I read a children’s book over Christmas, a gift from my clever teacher sister. ‘Cloud Busting’ by Malorie Blackman is a beautifully crafted, emotional tale of childhood friendship, and one passage particularly resonated: a teacher asks his pupils to write a poem, encouraging them by explaining that their favourite music, whether rap or pop or punk or rock, is poetry set to music. Of classical music, he says:
‘Classical music creates poetry
In your mind.
And your heart.
And your soul.
Even if there are no words
Being sung or spoken,
It still creates poetry
This is true, for me at least; in certain pieces of music, each wave of sound represents a word, or a sentence, or an emotion that is deeply personal. I almost peed my pants listening to Boito’s Mefistofele at the National Cathedral earlier this year.
This got me thinking about poetry in other forms – and before you get all ‘oh fuck she’s only gonna write about boring stuff’ just hang on, there is a point to all this and here it comes – I thought particularly about the poetry in words that rally and inspire, or provide comfort at times of sorrow and pain. Henry V at Agincourt, Lincoln at Gettysburg, Churchill pretty much everywhere, Reagan at the Berlin Wall, Bluto in Animal House .. all demonstrated a perfect vocabulary of strength and understanding that cemented unity and trust and, more importantly, hope.
Obama is the master at this, particularly at times of disaster. His speeches after the Tucson and Newtown shootings were a balm to the country’s grief. He instinctively gets it. And while the mark of a leader isn’t purely how he or she responds publicly to events, judging the mood of a nation and reacting appropriately has got to be in the top five of Stuff That Makes A Good Leader.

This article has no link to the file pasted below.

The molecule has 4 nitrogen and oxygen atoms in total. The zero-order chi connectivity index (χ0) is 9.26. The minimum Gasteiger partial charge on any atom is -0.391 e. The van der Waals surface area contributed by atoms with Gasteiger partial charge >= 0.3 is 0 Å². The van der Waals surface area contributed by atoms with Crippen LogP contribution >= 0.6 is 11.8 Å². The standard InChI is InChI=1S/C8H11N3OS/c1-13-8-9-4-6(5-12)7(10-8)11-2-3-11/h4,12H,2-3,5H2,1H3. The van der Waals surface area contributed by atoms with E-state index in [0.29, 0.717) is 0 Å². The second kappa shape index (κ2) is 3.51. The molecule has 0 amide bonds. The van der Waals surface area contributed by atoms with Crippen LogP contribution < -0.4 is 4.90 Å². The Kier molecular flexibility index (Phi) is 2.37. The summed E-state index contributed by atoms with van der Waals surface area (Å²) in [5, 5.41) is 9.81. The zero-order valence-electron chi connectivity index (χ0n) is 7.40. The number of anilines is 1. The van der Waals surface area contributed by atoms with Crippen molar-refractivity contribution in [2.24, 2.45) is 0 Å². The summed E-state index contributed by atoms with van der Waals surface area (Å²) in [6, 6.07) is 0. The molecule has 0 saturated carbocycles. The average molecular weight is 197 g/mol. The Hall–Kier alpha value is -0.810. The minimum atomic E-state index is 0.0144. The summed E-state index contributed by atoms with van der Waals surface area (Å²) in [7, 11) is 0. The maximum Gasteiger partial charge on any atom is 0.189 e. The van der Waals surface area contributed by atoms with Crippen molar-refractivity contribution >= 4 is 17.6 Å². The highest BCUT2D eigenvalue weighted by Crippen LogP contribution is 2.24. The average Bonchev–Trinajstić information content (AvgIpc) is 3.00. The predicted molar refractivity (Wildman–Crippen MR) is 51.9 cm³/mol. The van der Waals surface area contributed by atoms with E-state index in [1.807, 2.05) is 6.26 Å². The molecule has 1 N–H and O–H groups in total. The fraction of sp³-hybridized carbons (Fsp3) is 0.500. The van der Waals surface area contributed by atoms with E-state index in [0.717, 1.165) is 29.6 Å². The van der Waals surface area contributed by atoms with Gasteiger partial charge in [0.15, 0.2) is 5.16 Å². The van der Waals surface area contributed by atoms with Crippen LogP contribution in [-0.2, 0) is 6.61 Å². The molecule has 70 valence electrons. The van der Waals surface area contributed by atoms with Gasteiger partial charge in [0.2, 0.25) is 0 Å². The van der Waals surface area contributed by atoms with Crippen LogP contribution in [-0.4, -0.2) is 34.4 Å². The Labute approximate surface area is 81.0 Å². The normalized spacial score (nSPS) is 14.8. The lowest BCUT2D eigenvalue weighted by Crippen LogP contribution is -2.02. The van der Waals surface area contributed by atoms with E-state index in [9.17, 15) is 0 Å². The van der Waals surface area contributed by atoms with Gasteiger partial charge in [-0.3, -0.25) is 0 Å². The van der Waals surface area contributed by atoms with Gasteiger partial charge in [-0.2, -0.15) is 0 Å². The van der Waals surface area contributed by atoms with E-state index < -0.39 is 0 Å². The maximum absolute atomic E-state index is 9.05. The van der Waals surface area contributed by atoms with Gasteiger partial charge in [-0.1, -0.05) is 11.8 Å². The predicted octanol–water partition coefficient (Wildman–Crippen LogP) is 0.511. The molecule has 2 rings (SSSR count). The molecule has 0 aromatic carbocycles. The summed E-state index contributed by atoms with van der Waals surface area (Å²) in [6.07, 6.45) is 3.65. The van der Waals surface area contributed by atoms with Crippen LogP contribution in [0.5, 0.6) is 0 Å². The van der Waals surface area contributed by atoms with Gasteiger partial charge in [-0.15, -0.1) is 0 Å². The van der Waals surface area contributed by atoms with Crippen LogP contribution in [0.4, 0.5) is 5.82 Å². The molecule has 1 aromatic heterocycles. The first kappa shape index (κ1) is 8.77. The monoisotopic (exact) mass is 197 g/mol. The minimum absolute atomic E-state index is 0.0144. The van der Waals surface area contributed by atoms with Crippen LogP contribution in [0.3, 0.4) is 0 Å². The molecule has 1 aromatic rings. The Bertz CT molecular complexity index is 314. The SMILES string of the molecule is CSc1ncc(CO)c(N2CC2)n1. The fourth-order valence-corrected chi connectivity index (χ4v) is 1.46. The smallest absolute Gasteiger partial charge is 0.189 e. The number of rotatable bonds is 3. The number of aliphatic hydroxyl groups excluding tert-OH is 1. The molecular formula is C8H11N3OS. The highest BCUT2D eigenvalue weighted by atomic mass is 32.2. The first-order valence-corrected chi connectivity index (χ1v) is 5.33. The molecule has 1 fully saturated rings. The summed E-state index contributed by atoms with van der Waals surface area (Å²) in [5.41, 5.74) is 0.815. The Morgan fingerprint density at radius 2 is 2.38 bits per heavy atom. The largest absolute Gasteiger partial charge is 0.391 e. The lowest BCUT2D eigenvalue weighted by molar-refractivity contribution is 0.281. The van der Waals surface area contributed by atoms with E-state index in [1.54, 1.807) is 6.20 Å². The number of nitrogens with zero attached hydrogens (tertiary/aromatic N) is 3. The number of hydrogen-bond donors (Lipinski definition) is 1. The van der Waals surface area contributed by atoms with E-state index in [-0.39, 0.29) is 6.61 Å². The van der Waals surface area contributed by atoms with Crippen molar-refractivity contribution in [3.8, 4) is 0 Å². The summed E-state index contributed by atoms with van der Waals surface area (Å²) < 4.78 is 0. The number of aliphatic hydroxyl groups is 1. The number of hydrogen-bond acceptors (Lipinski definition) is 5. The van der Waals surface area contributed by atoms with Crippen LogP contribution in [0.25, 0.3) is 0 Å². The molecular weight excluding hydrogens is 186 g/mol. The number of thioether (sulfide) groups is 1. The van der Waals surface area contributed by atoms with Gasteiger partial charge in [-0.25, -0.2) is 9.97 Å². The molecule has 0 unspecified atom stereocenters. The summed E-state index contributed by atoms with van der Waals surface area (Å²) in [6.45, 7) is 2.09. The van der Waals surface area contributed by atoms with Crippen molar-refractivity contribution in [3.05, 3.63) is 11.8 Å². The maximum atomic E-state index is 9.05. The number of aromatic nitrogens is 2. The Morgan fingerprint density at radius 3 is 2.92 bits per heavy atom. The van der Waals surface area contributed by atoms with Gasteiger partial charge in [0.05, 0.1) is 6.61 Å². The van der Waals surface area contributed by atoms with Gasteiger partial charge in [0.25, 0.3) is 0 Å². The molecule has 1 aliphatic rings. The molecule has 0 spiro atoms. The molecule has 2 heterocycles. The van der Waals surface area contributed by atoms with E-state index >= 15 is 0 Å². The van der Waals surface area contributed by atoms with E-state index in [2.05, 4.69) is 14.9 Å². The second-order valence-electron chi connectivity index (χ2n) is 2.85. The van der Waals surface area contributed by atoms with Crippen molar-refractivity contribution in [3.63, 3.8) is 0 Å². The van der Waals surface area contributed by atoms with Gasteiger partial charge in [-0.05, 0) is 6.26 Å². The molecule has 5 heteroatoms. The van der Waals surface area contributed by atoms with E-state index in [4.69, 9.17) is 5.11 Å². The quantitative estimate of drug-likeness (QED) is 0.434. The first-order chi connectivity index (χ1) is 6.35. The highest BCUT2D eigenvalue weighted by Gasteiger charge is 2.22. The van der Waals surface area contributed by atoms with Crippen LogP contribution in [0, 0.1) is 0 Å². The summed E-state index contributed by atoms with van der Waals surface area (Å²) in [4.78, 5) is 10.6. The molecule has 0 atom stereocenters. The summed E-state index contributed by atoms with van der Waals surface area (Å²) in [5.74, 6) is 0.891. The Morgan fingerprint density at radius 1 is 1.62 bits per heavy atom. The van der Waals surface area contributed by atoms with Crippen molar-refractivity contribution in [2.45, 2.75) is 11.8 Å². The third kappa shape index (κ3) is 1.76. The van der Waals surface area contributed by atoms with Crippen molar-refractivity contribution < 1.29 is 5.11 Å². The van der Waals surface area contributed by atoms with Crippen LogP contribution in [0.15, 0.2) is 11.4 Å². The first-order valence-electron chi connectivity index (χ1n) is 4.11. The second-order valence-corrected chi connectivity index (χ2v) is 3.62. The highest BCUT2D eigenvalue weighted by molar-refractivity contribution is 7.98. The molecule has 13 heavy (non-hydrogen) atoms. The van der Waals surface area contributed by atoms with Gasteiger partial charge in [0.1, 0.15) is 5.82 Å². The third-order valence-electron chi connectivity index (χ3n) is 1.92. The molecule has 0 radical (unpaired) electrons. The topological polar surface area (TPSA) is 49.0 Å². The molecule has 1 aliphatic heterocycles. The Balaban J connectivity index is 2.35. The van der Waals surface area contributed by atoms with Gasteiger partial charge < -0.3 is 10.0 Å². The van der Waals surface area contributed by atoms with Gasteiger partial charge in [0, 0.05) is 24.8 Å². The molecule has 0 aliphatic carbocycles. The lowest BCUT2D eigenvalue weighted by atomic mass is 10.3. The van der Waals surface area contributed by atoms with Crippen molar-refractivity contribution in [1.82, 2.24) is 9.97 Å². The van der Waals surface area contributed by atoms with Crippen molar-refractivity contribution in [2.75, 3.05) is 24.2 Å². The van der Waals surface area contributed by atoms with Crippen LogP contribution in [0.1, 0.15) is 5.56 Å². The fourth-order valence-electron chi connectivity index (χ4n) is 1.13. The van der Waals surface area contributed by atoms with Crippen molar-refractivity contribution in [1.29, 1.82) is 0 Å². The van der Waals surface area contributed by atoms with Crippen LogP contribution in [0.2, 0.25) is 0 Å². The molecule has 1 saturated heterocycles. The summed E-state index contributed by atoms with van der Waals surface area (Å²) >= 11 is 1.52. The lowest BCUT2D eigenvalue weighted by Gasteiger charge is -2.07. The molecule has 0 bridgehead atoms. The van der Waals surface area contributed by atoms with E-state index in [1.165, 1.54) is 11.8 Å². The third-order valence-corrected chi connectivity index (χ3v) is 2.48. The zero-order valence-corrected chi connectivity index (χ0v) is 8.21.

When the scale and nature of the attacks in Paris became known, presidential hopeful Donald Trump responded with an air of gravitas and sense of occasion that has hitherto been hidden from the American public ha ha who the fuck am I kidding, the man could be possessed by the spirit of Mother Teresa and he’d still be a total arsehole. Trump’s response was to criticize French gun laws and suggest that Syrian refugees should be banned from the US.
And the weird thing is, his poll numbers went up.
Trump isn’t a Henry V or a Churchill to you or I, but to his supporters he has shown true leadership. With a callous disregard for the consequences of his rhetoric, Trump has encouraged the fears and anxiety of a section of the population – older, white and less well-educated – who feel isolated and economically bruised in the midst of a rapidly changing world, and who don’t believe that the current political leadership speaks for them. Trump whines with all the spitefulness of the school bully – opponents are losers, dummies, lightweights, stupid, overrated – but his insults have served only to gain him more media coverage and a few thousand yard signs from those who have waited years for someone to tell the political elite to fuck right off.
I still don’t believe Trump will win the Republican nomination; either Rubio (yawn) or Cruz (lunatic) will get that honour, and their battle is the more interesting one, as it will help to define the future direction of the Republican Party. But Trump’s intervention in the race for the White House leaves all parties with a huge challenge to properly understand the sense of abandonment felt by these lost souls; dismissing them as racist rednecks is missing the point entirely, and fear combined with hope can be a powerful force.
Still, it is less than a year until the election, with loads of quality time to discover if Ben Carson is actually fully anaesthetised during the debates. But if you feel in need of a break from all the arguing and grandstanding and sheer arseholery of the campaign, take a moment to immerse yourself in the beauty of poetry such as this.
Happy New Year.